Guide

Protecting intellectual property

Intellectual property audit

The first step to protecting and exploiting your business' intellectual property (IP) successfully is carrying out a systematic intellectual property audit.

If you're doing an audit for the first time, you may be surprised how many IP assets your company has and how valuable these are to your business.

How to carry out an IP audit?

To carry out an audit, look closely at your business to:

  • identify where IP is used
  • find out who owns the IP rights
  • assess the value of the IP

This won't always be straightforward. Remember that your IP doesn't just reside in patents you hold or trade marks you have registered. You also need to consider items such as any bespoke software, written material, domain names and customer databases.

Determining who owns IP

Intellectual property can have more than one owner. It can belong to individuals or businesses and be sold or transferred. It's important to determine exactly who owns IP in your business.

Generally speaking, you own intellectual property if you:

  • created it (and it meets the requirements for copyright, patent or design protection)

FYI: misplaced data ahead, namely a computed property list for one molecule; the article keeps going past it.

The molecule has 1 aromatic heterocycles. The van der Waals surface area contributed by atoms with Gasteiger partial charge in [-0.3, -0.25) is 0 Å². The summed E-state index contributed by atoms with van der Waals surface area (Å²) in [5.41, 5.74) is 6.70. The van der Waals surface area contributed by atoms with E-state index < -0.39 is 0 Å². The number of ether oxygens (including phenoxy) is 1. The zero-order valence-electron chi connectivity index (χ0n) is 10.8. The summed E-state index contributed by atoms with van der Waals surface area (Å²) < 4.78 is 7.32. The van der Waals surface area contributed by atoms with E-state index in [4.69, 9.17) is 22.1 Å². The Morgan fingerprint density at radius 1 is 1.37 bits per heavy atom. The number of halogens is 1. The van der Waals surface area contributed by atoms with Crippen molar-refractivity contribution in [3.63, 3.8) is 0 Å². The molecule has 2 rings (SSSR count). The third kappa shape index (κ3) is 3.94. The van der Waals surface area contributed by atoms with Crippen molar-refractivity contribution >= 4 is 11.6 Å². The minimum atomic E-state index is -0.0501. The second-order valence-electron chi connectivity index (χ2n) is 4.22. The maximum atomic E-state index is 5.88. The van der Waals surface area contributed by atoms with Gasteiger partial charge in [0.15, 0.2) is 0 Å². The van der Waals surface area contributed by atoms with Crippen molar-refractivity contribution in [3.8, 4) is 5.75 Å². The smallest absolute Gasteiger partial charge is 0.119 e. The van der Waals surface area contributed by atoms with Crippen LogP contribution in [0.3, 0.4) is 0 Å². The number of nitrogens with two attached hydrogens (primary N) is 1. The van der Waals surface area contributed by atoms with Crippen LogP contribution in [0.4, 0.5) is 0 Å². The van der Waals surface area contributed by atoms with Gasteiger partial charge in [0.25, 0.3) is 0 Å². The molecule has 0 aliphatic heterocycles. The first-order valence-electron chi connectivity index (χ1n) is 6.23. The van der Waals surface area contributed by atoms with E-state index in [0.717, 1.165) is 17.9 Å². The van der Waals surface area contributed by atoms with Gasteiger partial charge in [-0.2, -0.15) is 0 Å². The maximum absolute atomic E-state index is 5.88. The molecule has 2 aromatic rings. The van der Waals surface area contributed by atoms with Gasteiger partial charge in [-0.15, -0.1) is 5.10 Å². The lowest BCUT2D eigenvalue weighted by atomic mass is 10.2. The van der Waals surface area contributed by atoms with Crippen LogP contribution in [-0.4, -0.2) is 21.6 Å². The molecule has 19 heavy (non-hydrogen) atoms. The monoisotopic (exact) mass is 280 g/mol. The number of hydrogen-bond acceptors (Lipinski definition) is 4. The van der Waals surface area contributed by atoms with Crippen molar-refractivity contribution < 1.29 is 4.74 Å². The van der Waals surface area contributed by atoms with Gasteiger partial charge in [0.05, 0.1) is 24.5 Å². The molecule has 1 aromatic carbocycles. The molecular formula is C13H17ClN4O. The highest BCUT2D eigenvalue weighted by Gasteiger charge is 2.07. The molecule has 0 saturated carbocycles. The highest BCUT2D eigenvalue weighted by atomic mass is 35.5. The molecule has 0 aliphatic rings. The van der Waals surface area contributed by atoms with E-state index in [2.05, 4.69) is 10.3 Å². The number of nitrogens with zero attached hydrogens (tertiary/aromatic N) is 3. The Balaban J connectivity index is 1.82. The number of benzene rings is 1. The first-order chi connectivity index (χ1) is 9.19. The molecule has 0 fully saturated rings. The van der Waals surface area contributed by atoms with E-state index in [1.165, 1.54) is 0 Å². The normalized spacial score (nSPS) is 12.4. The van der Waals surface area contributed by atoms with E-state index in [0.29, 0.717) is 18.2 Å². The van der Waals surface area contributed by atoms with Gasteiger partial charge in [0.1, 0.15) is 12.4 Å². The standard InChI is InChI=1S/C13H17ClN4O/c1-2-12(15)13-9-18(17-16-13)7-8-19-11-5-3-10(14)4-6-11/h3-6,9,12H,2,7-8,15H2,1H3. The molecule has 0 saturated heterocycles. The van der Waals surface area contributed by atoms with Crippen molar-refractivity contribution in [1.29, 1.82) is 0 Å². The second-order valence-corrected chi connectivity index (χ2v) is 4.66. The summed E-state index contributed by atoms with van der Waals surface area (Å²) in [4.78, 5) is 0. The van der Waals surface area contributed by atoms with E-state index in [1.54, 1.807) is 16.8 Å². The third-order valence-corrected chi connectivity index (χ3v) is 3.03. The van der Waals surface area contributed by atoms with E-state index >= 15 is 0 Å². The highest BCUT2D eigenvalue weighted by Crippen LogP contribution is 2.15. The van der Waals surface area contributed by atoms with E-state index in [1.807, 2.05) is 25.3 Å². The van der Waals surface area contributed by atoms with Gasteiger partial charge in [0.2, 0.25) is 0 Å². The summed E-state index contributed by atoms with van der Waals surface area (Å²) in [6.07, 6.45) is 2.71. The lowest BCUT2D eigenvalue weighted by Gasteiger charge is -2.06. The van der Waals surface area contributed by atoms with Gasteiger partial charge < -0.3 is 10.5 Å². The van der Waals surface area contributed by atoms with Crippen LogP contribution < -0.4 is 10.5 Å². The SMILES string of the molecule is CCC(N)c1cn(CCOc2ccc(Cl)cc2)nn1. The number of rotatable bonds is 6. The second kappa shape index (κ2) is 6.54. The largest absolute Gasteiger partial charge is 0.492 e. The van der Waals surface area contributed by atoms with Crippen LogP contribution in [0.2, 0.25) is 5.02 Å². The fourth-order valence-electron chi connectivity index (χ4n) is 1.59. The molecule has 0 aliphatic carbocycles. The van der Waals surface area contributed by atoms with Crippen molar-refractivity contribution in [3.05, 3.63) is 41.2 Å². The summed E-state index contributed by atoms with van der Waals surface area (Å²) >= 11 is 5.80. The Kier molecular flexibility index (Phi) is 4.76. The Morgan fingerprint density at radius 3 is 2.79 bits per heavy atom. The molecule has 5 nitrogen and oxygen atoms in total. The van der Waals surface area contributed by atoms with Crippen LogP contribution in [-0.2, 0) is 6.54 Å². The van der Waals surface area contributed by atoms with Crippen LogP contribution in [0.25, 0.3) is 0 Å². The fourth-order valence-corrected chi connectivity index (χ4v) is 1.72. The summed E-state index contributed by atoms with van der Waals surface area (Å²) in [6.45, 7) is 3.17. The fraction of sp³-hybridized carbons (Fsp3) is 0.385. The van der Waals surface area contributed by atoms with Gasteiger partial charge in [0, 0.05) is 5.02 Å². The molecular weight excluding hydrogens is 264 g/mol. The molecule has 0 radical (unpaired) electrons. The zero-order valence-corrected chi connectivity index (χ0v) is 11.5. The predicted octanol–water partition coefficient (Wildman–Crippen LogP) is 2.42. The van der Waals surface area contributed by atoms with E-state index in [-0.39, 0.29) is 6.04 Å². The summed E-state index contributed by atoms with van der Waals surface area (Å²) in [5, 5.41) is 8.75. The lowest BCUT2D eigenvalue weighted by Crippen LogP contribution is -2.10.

• bought the rights from the creator or a previous owner
  • have a brand that could be a trade mark, eg a well-known product name

What is the purpose of an IP audit?

The purpose of an audit is to:

  • discover any IP assets which may be under-utilised
  • identify potential risks to your business, eg costly legal proceedings
  • enable you to plan and create a strategy to maintain and grow your business

Key questions an IP audit should raise are:

  • Is my IP protected?
  • Am I infringing anybody else's IP rights?
  • Am I fully exploiting my IP?

Using a logbook to manage your IP

It can be helpful to record all research, notes, designs and meetings related to your ideas in a dated, tamper-proof logbook, with witness signatures where appropriate. This can serve as a powerful tool, helping you identify and protect your IP later on.

Find GOV.UK's guidance on IP.